Reading the Gospel of John (11)

Reading the Gospel of John (11)                                                                                                    Day Eleven

[If you have been reading this blog while studying the Gospel of John, you may have noticed that this 11th reading was missing. Here it is, with my apologies for failing to include it in its proper sequence.]

Jesus Heals A Man Born Blind (John 9:1-41)

 John chapter 9 continues Jesus’ emphasis on light by working a miracle to show that He is the Light of the world. Remember, all miracles are signs pointing to a truth about God. Whenever we see or experience a miracle, our first question should be, “What does this teach me about Jesus, about the nature and character of God?” Of course, Jesus did not work these miracles merely to teach about God; He healed the sick, turned water into wine, and fed the hungry because He cared for them and wanted to restore them to their rightful dignity in God. Miracles are a sign of God’s great love.

The Blindness of Jesus’ Disciples

 Jesus’ disciples are certain that the man is blind because of some sin. Was it the man’s parents’ sin that caused him to be blind? Or was it because of the man’s own sin that caused his blindness? It was neither, replied Jesus; it was so that God’s glory could be revealed, that His nature be manifest. We are born into a sinful world, and suffering is the result of sin. Nevertheless, we cannot trace sickness to sin; we should not attempt to do so.

At this point, the disciples still believed the rabbinic teaching that all sickness is due to some sin. Even they are blind to the mystery of God’s Kingdom. They do not yet understand the new Kingdom that Jesus brought to the world; they still consider everything that happens to be the result of human cause and effect. Jesus wants them to know and believe that they no longer are bound to hopeless acceptance of things as they are. A New Age has dawned upon the world, the Kingdom of Light, and Jesus wants His disciples to become faithful workers in His Kingdom.

At this point, Jesus has only a few weeks left to live in the world. Daylight is disappearing and night is coming. He is pleading with them to become agents of light. Jesus wants desperately not only to instill in them His vision and compassion for people in darkness, but also to create in them a sense of urgency. We must work the works of Him who sent Me while it is day; night is coming, when no one can work. (John 9:4)

Jesus sent the man to wash in the pool of Siloam (which means “sent”). It is possible that the water for this pool came from Hezekiah’s tunnel, which gave life when the city was besieged. (2 Chronicles 32) When the man returned, he “came back seeing.”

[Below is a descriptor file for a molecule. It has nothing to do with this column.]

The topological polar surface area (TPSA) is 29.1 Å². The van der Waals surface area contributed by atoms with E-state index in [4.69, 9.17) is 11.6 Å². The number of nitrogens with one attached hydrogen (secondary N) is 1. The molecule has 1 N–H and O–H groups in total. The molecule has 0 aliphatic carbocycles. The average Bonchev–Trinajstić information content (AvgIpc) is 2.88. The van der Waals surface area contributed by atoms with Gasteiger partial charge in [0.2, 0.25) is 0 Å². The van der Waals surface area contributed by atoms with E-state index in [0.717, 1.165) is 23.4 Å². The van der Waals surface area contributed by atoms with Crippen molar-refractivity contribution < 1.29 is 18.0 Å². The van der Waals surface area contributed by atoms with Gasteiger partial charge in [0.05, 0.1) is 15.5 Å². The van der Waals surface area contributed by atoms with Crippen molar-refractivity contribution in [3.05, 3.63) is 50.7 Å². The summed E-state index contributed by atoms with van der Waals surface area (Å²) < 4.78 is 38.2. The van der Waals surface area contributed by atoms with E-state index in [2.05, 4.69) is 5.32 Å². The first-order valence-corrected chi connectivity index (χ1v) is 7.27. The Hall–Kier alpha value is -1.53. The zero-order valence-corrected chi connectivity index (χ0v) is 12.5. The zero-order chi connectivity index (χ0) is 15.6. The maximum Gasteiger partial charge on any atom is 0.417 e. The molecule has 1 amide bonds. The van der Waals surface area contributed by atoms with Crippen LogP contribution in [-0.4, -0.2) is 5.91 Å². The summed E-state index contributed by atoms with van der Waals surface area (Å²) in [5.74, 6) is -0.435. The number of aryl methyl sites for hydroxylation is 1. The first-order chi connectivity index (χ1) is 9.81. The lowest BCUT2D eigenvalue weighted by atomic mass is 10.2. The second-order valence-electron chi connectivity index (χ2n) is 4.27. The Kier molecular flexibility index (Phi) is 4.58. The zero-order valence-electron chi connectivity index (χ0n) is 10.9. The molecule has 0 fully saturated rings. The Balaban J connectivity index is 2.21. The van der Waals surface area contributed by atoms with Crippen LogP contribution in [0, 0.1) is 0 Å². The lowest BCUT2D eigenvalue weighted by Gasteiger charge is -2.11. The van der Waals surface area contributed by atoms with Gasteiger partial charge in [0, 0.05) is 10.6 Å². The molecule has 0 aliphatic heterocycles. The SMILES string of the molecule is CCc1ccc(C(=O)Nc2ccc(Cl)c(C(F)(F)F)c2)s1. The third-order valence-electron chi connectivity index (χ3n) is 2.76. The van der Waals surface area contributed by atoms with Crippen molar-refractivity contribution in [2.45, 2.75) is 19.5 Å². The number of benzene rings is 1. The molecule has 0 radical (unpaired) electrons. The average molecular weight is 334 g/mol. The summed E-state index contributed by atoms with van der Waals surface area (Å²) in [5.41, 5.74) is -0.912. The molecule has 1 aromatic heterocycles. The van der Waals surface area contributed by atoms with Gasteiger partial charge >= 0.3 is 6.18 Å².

The Blindness of the Religious Leaders

The issue here in chapter 9 is legalism. Jesus deliberately healed this man on the Sabbath. The Pharisees questioned the man, asking four times “how” this miracle happened. They had no compassion on the man; they did not care that he was healed. They were interested only in whether Jesus worked or not on the Sabbath. They missed the point that this healing was an act of the grace of God! The man’s parents washed their hands of the whole matter, out of fear of the Pharisees. They still believed that the Pharisees “held the keys to the Kingdom.”

The New Evangelist

 In contrast to the Pharisees and Sadducees, the blind man who regained his sight now becomes a great evangelist for Jesus, even before he fully realizes who Jesus is. He walks in the light both physically and spiritually. He testifies to the Pharisees that Jesus healed him, and that Jesus is a prophet and a good man. When they continued to ask him how Jesus healed them, he issued an invitation to them: Do you also want to become His disciple?

John 9:30-34 The Pharisees told the man to give glory to God. “We know that this man is a sinner.” In essence, they were saying that sickness couldn’t be healed until sins are forgiven. So the formerly blind man used their own theology against them and agreed with them by saying, “We know that God does not listen to sinners, but if anyone is a worshiper of God and does His will, God listens to him.” He agreed with them that if Jesus were not from God, He could do nothing. So Jesus must be a good man. This was his argument.

What do teachers and overseers of the law do when they are confronted with such truth as this man was speaking? They cast him out!

The Man Comes to Full Faith (John 9:35-38)

 Jesus asks the man if he believes in the Son of Man. The man does not know who the Son of Man is, so he asked him who he is. Then Jesus reveals Himself to the man.

Lord, I believe. And he worshiped Jesus. He leaves a life of total darkness and now begins his walk in the Great Light.

The Pharisees ask Jesus a question. (John 9:39-41)

 The Pharisees asked Jesus if they also were blind. His answer was that if they were blind, they would not be guilty. But because they say, “We see,” their guilt remains.

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